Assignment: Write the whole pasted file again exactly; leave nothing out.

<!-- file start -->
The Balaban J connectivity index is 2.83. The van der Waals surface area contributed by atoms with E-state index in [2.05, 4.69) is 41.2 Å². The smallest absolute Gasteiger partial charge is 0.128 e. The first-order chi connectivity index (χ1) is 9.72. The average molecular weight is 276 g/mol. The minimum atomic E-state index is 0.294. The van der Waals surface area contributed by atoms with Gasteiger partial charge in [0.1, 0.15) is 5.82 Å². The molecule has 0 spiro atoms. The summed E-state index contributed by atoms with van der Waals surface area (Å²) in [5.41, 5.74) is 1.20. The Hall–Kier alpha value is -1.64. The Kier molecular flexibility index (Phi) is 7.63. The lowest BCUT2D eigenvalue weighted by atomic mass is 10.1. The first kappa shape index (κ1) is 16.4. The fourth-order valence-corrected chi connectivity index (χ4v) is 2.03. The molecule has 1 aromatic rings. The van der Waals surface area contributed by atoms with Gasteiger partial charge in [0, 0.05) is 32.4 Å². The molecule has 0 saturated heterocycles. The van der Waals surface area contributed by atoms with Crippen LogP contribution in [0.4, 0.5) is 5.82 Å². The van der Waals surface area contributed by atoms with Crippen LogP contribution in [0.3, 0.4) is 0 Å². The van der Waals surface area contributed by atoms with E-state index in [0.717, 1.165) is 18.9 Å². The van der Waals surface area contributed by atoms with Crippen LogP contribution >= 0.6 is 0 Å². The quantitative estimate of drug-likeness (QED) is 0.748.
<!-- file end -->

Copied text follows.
The Balaban J connectivity index is 2.83. The van der Waals surface area contributed by atoms with E-state index in [2.05, 4.69) is 41.2 Å². The smallest absolute Gasteiger partial charge is 0.128 e. The first-order chi connectivity index (χ1) is 9.72. The average molecular weight is 276 g/mol. The minimum atomic E-state index is 0.294. The van der Waals surface area contributed by atoms with Gasteiger partial charge in [0.1, 0.15) is 5.82 Å². The molecule has 0 spiro atoms. The summed E-state index contributed by atoms with van der Waals surface area (Å²) in [5.41, 5.74) is 1.20. The Hall–Kier alpha value is -1.64. The Kier molecular flexibility index (Phi) is 7.63. The lowest BCUT2D eigenvalue weighted by atomic mass is 10.1. The first kappa shape index (κ1) is 16.4. The fourth-order valence-corrected chi connectivity index (χ4v) is 2.03. The molecule has 1 aromatic rings. The van der Waals surface area contributed by atoms with Gasteiger partial charge in [0, 0.05) is 32.4 Å². The molecule has 0 saturated heterocycles. The van der Waals surface area contributed by atoms with Crippen LogP contribution in [0.4, 0.5) is 5.82 Å². The van der Waals surface area contributed by atoms with Crippen LogP contribution in [0.3, 0.4) is 0 Å². The van der Waals surface area contributed by atoms with E-state index in [0.717, 1.165) is 18.9 Å². The van der Waals surface area contributed by atoms with Crippen LogP contribution >= 0.6 is 0 Å². The quantitative estimate of drug-likeness (QED) is 0.748.